Kodiak Island is a microcosm of Alaska ecosystems: tangled rain forests, open grasslands, glacier-cut bays, and a multitude of streams—spawning grounds for every species of Alaska salmon. Kodiak National Wildlife Refuge, accessible only by boat or plane, reaches out to Alaskans through its Visitor Center in the city of Kodiak.
The refuge Visitor Center offers a popular “Science and Salmon Camp” for kids on Kodiak Island. Most of the camp sessions take place within the city, but a few sessions are offered in remote villages (this year the camp traveled to Karluk, Larsen Bay, Akhiok and Port Lions).
The program emphasizes hands-on learning, combining outdoor exploration, music, and art to teach youth about the diversity and interconnectedness of Kodiak’s marine and terrestrial habitats, and about the human influences that affect our natural ecosystems.
This year, Salmon Camp’s theme was water. Camp instructors and high school volunteers (many of whom are former “Salmon Campers” themselves) led the students in games and activities to help them better understand the water cycle and salmon life cycles, seabird adaptations, food chains, marine debris, climate change, the impacts of oil spills, and so much more! Plus, these Kodiak kids explored their natural landscape by going fishing, birding, tide-pooling, hiking, and exploring.
Salmon Camp also hosts a session specifically for older youth 7th & 8th graders called Adventure Camp. Adventure Camp takes outdoor learning to the next level, focusing on wilderness skills like Leave No Trace principles, orienteering, knot tying, and more! This year, Adventure Campers went on a three-day camping trip to Long Island to put their new knowledge to the test as well as enjoy hiking, fishing, campfires, and making new friends.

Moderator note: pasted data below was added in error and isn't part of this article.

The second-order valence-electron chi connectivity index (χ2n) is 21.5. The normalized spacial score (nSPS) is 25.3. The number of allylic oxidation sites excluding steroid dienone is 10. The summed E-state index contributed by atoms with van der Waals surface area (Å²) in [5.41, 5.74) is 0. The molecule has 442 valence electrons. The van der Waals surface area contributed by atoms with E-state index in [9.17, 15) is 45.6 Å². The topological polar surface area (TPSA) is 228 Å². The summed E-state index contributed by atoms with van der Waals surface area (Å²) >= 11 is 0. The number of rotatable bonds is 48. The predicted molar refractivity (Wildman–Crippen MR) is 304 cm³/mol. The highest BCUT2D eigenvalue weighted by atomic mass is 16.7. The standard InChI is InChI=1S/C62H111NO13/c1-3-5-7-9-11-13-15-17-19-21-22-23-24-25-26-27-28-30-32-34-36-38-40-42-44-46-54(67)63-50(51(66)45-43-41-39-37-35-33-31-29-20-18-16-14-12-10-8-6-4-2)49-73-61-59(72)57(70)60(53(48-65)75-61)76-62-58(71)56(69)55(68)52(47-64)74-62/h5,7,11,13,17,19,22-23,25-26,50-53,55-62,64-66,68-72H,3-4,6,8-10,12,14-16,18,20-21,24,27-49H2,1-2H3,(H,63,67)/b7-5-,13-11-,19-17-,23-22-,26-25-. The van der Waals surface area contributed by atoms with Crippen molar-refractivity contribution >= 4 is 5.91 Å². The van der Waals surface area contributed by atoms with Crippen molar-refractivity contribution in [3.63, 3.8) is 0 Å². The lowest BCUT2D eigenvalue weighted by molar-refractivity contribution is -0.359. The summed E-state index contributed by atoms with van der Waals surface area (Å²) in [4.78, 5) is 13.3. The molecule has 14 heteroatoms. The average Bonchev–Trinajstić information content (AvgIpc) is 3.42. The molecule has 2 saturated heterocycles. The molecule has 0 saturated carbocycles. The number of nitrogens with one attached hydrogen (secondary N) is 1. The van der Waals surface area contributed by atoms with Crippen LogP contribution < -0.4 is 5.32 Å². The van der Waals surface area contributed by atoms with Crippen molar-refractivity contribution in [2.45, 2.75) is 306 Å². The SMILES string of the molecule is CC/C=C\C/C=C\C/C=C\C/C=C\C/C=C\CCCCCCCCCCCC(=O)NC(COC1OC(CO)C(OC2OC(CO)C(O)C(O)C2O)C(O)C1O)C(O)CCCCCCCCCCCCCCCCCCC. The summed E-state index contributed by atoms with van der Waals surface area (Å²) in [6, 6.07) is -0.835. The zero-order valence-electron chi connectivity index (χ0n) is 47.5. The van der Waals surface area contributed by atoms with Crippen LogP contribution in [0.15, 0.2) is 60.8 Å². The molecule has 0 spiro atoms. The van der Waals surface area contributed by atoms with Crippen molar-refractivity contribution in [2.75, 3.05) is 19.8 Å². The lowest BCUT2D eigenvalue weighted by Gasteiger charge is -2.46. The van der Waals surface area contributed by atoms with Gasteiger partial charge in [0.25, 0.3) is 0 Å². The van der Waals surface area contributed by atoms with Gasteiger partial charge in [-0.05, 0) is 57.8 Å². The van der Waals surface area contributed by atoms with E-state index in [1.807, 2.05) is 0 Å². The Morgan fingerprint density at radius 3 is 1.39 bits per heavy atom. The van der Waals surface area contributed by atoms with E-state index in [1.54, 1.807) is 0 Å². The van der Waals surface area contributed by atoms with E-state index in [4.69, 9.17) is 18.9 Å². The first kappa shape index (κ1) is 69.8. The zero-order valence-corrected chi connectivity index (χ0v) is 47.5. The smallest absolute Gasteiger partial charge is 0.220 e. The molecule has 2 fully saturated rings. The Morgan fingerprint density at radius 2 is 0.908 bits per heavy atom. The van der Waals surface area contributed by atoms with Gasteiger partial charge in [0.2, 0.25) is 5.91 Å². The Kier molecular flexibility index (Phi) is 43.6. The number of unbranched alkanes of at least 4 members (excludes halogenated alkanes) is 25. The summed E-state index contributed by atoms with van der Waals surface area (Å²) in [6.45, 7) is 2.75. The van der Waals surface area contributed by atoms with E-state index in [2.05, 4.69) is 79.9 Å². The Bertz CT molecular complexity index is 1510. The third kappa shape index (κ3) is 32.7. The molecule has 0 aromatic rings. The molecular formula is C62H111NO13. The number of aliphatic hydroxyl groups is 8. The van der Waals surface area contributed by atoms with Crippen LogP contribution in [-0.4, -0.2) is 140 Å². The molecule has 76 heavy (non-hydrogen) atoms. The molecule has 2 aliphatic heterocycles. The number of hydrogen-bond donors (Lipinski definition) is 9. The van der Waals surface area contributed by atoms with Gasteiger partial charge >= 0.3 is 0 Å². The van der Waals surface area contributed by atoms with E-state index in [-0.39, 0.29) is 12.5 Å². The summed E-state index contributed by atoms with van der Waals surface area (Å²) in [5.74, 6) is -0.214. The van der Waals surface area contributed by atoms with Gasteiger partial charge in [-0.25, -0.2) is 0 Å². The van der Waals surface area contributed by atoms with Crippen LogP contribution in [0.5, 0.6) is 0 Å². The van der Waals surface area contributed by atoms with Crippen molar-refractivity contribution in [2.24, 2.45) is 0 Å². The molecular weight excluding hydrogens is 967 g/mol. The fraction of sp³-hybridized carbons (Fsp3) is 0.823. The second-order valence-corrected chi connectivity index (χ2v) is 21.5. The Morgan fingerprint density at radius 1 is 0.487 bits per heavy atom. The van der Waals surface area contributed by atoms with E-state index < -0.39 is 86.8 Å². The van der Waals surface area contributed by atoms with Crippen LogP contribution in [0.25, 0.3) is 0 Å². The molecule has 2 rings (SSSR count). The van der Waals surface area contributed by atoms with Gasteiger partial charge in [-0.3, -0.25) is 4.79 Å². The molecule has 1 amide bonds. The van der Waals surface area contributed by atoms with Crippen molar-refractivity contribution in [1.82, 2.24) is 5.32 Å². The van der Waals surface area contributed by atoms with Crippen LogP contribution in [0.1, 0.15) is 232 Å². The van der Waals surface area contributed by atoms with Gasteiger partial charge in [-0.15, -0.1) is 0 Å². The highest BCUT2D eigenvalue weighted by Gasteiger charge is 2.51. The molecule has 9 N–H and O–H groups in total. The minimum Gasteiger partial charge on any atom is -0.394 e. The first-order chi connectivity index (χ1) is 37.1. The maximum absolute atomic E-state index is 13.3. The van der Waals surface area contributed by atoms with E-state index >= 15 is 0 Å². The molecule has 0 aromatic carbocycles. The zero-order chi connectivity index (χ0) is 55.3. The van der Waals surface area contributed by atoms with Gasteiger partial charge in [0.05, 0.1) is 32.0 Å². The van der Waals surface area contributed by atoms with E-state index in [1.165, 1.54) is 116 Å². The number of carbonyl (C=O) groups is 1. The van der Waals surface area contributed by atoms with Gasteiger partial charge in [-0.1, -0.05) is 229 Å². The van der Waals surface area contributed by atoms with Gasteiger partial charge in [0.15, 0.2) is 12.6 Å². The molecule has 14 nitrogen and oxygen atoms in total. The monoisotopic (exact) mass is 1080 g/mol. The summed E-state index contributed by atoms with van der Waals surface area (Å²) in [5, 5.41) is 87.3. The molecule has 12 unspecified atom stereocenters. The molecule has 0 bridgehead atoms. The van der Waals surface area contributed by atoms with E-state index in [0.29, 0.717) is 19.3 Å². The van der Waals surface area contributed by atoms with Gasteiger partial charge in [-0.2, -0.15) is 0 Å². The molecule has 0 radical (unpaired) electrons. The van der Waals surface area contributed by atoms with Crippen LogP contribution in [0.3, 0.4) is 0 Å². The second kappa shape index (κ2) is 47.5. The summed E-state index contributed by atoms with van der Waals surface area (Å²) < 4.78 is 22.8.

Adventure Campers often go on to be the high school volunteers who help make this camp happen every summer. These volunteers serve as mentors to the younger campers. It is often their first volunteering experience, and all looked forward to helping a new cohort of youth play and learn in the outdoors. These phenomenal youth take their responsibility as role models very seriously, and are eager to demonstrate that fun and responsibility can go hand and hand. A one teen put it, “I am not just friends with these youth – I am a role model. It is really cool to teach someone something they can use for the rest of their lives. ” To meet these enthusiastic youth, check out their video at: http://bit.ly/1OtVzIP
As you can see, the Salmon Camp program doesn’t just provide invaluable lessons about Kodiak’s ecosystems, it provides Kodiak youth with opportunities to develop their leadership skills and be engaged in hands-on service to their community. It wouldn’t be a surprise to see these high school volunteers go on to participate in Kodiak’s Youth Conservation Corps program – or even become the future employees of the Kodiak National Wildlife Refuge.
Alaska Geographic is a proud supporter of Kodiak Science and Salmon Camp, along with Friends of Alaska Wildlife Refuges and PWSRCAC. The camp is also supported by generous donations from the Kodiak Community.
(All photos belong to Kodiak National Wildlife Refuge)